The Quest is built by the three-year-old touring kayak division of an Ontario canoe company, Nova Craft, so we thought ours might feel at home in some classic canoe territory. We joined our sister publication, Rapid magazine, on a whitewater kayak test day for an early spring high-water run through Lower Madawaska Provincial Park, not far downstream of where the Madawaska River flows past our offices.
Normally home to Royalex whitewater canoes and stubby freestyle kayaks, the Mad doesn’t see many touring kayaks, but why not? Fourteen and 15-foot touring kayaks overlaps whitewater slalom boats in length, and a few companies sell kayaks of this length as “hybrids” for use on everything from oceans and large lakes to pokey streams and river whitewater up to Class III and IV.
Aquafusion Quest Specs
Length: 14′ 8″
Cockpit: 31″ x 16.5″
Weight: 57 lbs
MSRP: $1,099 CDN base; $1,299 CDN GT
Not that many among you paddlers of recreational touring kayaks are planning to take your boat downriver in April, but since we wanted to test Aquafusion’s claim that the Quest is “sleek and fast yet highly manoeuvrable and carves turns on the lean effortlessly,” putting it through the whitewater paces seemed like a sure way to find out.
The Lower Mad consists of a series of about a dozen Class II to IV rapids with some long stretches of flatwater, dealing us everything from glassy calm to chop, rock gardens and steep, breaking surf.
Paddlers in the Quest had more fun than the river kayakers. The Quest catches waves and surfs beautifully, dials carving turns with a quick roll of the hips, Eskimo rolls capably despite rudimentary cockpit outfitting and blasts across eddylines with more speed than anything else on the river.
The multi-chine hull sits almost more comfortably in a tilt than it does flat, so beginners may find it a bit wobbly and skittish unloaded in big water. Being easy to tilt, the Quest is a great boat for the keen beginner to learn edging and bracing techniques.
With the hull-design characteristics of a high-end kayak built into a recreationally priced boat, you sacrifice some higher-end comforts like dependably water-tight hatches, a foot-controlled rudder and stock-outfitted thigh and hip braces—but receive performance that lives up to its billing, without the inaccessible bill. A great learning boat suitable for shorter trips.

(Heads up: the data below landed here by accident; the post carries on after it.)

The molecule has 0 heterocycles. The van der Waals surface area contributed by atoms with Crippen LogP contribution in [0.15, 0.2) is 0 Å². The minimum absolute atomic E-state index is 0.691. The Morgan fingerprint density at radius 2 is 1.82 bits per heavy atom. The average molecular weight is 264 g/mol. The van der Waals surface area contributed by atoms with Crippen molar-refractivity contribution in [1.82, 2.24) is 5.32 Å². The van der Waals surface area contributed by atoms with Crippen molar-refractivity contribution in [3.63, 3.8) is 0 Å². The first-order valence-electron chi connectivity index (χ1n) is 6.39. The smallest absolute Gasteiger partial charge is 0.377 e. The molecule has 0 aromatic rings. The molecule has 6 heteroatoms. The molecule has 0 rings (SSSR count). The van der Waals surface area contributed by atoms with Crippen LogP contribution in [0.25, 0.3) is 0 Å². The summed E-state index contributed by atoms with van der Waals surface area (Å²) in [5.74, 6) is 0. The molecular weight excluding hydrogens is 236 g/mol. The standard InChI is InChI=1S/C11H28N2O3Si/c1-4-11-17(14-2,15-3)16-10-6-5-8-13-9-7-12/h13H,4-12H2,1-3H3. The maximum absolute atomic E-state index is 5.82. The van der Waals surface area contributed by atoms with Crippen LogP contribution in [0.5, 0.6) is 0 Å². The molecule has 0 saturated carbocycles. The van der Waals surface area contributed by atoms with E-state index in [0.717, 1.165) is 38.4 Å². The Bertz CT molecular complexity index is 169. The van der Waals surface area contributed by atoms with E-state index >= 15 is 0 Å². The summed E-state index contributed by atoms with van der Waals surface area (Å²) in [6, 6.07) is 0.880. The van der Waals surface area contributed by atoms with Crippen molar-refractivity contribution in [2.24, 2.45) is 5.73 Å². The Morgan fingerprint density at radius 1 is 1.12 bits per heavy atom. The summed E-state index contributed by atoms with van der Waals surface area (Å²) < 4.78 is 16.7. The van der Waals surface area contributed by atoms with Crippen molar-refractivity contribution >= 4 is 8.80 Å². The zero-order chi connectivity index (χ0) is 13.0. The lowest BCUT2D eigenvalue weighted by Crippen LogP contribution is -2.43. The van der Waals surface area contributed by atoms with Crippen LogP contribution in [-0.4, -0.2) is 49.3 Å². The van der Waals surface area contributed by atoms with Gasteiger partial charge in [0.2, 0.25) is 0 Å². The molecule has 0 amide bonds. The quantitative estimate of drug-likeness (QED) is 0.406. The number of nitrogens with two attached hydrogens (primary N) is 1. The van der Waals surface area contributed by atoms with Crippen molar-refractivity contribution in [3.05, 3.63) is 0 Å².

Cockpit and rear deck (top)
For a boat that you’ll be tilting a lot, customizing the interior is a must. The seat comes with a cushy pad underneath and an adjustable North Water backband. The aluminum seat stays are awkwardly placed and require some adjustment and extra padding. The Quest also requires knee/thigh pads—they’d be easy to glue to the flat under-deck.
Classic multi-chine (middle)
The multi-chined hull is a proven performance design that’s remarkably similar to some others. If you’ve seen a 14-foot Necky Looksha, you’ve essentially seen the hull on the Quest. In a strong wind, the Quest is remarkably well balanced, tracking well with no strong tendency to weathercock, making the optional aluminum skeg, well, optional! A nylon cord on a cleat drops the skeg, which protrudes somewhat alarmingly from the stern of the Quest when not in use—don’t forget your red flag when cartopping!
Love handles (bottom)
Our BCU teachers would rap our knuckles, but we couldn’t help loving the padded handles bolted onto the front and rear decks of the Quest: top marks for carrying comfort. For an additional $200 CDN, the GT package comes with the skeg, front bulkhead and storage hatch shown here—useful if you’re planning to do any tripping, but the hatch opening is small and not 100-percent waterproof. Consider stuffing a drybag or flotation into the bow of the standard model. The deck is flat and streamlined, Greenland-style, and surfs and sheds water remarkably well given its knife-like profile.